A major victory in the fight for equal rights in the Czech Republic was won today as the Constitutional Court of the Czech Republic annulled a discriminatory provision in the Registered Partnership Act (Zákon o registrovaném partnerství).
While gay couples cannot officially marry in the Czech Republic, they can legally obtain a registered partnership that grants many of the rights of a traditional marriage including inheritance, alimony, and spousal privilege.
But not all rights. Laws governing registered partnerships also contained a provision that forbade same-sex couples from adopting children.
Not any longer: in a verdict announced today, the courts have annulled the provision forbidding registered partners from adopting, finding it “discriminatory” in their ruling, reports iDnes.cz.
There are currently in the range of 2000 registered partnerships in the Czech Republic. It is speculated that many same-sex couples have not applied for a registered partnership due to the adoption provision, which imposed a restriction that non-registered couples would not have to face.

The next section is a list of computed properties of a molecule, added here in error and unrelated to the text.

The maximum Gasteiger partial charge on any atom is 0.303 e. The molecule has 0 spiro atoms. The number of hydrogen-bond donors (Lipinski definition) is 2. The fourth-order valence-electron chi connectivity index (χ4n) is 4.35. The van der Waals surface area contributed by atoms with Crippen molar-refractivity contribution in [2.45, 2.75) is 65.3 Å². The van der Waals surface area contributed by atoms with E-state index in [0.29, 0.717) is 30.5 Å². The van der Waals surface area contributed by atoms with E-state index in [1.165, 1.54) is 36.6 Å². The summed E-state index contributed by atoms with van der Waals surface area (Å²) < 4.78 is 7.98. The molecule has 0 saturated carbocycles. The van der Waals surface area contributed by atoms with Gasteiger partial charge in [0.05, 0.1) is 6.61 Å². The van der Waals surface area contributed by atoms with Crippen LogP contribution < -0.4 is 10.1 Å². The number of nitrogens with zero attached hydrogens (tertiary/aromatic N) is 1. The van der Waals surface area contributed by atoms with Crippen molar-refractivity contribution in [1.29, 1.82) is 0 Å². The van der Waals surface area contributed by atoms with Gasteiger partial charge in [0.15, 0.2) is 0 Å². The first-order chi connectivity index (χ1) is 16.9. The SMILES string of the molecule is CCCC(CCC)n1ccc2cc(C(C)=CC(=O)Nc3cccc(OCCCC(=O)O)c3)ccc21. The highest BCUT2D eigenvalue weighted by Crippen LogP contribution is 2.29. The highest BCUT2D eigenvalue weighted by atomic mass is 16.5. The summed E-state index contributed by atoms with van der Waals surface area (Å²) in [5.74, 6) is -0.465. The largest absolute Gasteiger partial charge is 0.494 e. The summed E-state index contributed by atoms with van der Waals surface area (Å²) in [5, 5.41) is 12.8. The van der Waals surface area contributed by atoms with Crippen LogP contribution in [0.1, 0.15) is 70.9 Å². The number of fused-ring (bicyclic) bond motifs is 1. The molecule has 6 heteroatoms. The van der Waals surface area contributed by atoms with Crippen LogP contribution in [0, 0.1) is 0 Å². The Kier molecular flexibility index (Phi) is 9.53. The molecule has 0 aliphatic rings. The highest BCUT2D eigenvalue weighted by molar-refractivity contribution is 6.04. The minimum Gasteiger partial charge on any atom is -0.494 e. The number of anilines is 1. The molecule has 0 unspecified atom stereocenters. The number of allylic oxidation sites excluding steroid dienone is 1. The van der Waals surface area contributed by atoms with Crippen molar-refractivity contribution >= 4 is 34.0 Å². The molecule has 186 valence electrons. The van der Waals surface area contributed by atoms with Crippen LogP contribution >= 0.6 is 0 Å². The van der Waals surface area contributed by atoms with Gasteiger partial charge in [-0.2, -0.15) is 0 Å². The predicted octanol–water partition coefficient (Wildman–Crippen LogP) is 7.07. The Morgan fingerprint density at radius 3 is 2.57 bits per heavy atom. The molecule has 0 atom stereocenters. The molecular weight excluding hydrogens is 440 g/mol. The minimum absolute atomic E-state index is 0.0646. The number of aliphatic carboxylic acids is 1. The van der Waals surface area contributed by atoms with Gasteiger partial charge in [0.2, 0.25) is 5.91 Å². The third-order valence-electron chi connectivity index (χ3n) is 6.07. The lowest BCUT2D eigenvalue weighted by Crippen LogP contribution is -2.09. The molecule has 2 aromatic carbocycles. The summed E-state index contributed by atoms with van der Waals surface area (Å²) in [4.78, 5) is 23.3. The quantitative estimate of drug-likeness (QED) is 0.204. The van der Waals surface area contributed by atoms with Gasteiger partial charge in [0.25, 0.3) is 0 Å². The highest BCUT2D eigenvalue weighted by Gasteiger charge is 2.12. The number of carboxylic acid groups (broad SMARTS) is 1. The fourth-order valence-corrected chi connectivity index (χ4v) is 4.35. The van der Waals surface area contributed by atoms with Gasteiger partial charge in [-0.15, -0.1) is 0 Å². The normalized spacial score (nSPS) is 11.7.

In its ruling, the Constitutional Court upholds the ruling of Prague’s Municipal Court, which proposed annulling the provision following the case of Petr Laně. Laně was prohibited from being entered into the register of suitable applicants for adoption due to his status in a registered partnership.
While the current ruling does not explicitly grant same-sex couples the right to adopt, it removes a major hindrance for such couples to do so. Under the current ruling, one member of the registered partnership would be given the same rights as a single individual in being allowed to apply for adoption. Further legislation clarifying the matter is expected to follow.